On important occasions, members of the ruling Gada Councils and assemblies, active and retired, emphasize these themes and pass the knowledge through the words of mouth. In the meetings that take place every eight years to re-examine the existing laws, the seniors reiterate them in public and legislate new laws, demonstrate and share knowledge about the operation of the Gada System. The school curriculum in Oromiya is designed to ensure that the knowledge and skills associated with the element are transmitted to children in their tongue.
Currently, the Oromiya Radio and Television broadcast programs in the Oromo language about various aspect of the Gada System to increase awareness. As a result, when the group enters the Gada Grade (Luba), they will have acquired all the necessary knowledge to handle the responsibility of administering the country and arranging and presiding at the celebration of rituals.
What social functions and cultural meanings does the Gada system have today for its community?
For the Oromo today, Gada constitutes a dynamic living culture that regulate contemporary Oromo political, social, economic and religious life. As a social institution, it functions as a mechanism of socialization, conflict resolution, judicial administration, religious expression and social harmony. Contemporary Oromo political culture, moral or ethical system and cultural traditions are shaped by the evolved traditions of Gada civilization.
The Gada System distributes power across generations and down to community members, creates strong link between successive generations, and gives to the members of the community a sense of identity and continuity. Oromo philosophy, art and calendar are based on Gada as an expression of Oromo civilization. The public conduct of Individuals is governed by safuu (Oromo moral system). Gada functions as a system of cooperation, social integration, enforcement of moral conduct and principle of peaceful co-existence with other ethnic groups.
Gada is an indigenous system of human development on the basis of which the Oromo welfare system is institutionalized, communal wealth distributed, rules of resource protection and environmental conservation enforced and through which all their aspirations are fulfilled. An Oromo cannot imagine functioning as a human being or living in a community apart from rules of behaviour preserved and protected in the Gada System. Even the governing agencies of the Oromiya Regional Government derive from the traditional institutions of the Gada System Gada egalitarian ethos and communal solidarity. The Oromiya Regional State named the regional parliament after the traditional Gada Assembly known as Chaffee.
Is there any part of the Gada system that is not compatible with existing international human rights instruments or with the requirement of mutual respect among communities, groups and individuals, or with sustainable development?
The Gada System does not contain any element that is incompatible with existing international human rights instruments. It is a democratic and egalitarian political system based on equal access to office in which only merit counts.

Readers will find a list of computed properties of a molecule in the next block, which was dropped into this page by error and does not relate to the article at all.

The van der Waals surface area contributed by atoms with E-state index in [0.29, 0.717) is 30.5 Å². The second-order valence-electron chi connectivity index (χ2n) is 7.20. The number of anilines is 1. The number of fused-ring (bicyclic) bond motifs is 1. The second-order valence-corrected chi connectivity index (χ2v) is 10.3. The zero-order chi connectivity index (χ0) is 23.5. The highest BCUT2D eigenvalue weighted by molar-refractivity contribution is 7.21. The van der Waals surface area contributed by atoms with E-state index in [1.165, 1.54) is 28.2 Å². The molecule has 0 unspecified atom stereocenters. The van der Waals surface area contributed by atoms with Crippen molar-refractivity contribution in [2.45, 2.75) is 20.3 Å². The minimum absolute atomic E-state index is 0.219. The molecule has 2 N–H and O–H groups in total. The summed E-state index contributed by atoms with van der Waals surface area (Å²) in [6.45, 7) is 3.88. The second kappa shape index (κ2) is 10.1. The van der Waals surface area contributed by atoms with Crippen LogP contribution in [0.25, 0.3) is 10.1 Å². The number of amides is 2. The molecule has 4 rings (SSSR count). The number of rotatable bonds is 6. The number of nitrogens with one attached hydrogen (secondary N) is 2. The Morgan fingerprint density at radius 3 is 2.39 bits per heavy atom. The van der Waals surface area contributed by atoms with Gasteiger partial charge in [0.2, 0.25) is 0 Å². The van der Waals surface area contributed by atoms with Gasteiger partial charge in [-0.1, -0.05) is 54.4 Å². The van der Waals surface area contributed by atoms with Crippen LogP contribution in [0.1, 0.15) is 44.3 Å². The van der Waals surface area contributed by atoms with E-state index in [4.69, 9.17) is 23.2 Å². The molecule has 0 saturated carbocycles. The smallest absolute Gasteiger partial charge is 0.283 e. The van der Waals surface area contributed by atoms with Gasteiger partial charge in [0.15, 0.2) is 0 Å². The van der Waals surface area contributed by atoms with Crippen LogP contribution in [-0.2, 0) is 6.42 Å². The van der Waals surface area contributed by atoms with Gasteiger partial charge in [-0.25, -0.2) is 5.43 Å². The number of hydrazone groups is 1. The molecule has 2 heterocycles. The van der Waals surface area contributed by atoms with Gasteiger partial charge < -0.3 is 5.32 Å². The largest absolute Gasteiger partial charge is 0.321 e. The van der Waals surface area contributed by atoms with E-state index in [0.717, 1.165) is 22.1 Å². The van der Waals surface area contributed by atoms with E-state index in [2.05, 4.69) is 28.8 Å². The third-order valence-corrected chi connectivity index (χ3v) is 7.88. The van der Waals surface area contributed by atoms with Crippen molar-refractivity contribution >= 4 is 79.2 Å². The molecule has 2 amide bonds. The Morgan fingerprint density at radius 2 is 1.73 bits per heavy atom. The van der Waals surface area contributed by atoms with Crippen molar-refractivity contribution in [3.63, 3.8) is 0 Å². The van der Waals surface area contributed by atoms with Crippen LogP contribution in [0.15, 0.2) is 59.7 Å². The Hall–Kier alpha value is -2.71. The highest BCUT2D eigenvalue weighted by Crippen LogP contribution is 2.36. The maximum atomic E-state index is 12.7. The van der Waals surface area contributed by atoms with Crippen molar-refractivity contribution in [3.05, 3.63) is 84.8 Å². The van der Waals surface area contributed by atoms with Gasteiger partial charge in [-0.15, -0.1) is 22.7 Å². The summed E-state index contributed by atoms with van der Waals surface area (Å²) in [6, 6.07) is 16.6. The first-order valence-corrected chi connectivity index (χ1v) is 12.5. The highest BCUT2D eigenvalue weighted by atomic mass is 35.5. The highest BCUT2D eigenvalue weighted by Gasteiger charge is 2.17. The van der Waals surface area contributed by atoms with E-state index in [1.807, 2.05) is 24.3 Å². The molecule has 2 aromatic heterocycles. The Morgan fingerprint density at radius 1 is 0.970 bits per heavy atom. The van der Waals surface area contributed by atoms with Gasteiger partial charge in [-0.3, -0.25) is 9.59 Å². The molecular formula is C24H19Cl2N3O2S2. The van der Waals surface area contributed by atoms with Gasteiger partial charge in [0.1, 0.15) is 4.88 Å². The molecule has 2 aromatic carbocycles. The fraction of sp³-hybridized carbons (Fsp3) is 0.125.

In the Gada System, the supremacy of the law is paramount and the equality of all before the law is sacrosanct. Even the Abba Gada, head of the Gada executive branch, if accused of violating laws and regulations, could be impeached, tried and uprooted (buqisu) from office before official tenure and replaced by one of the members of his class.
Supreme legislative authority belongs to the people’s Chaffee or Gumi (people’s assembly). Every citizen has the right to speak and be heard in the Assembly of multitudes. Decisions over the use of common resources and the settlement of disputes are reached after thorough discussions and deliberation. Gada System of checks and balances such as respecting eight years rule, power sharing and balanced opposition of parties helps avoid subordination, exploitation, corruption and misuse of power.
The women’s siinqee institution within the System enables Oromo women to have control over resources and to form mechanisms of solidarity and sisterhood to deter men from infringing upon their rights and promote gender equality. Moreover, the Gada system contributes to sustainable development of the community as it engages every member in social and economic development duties and regulates conservation of the environment. Thus, an understanding of the System by different communities helps for inter-cultural dialogue and encourage mutual respect.
The Gada system have been added to UNESCO as the Representative List of the Intangible Cultural Heritage of Humanity since Nov. 30, 2016. The article is extracted from the “Nomination file no. 01164 for inscription in 2016 on the Representative List of the Intangible Cultural Heritage of Humanity.” Presented at the Intergovernmental Committee for the Safeguarding Of the Intangible Cultural Heritage. Eleventh session, Addis-Ababa, Ethiopia, November 28 to December 2, 2016.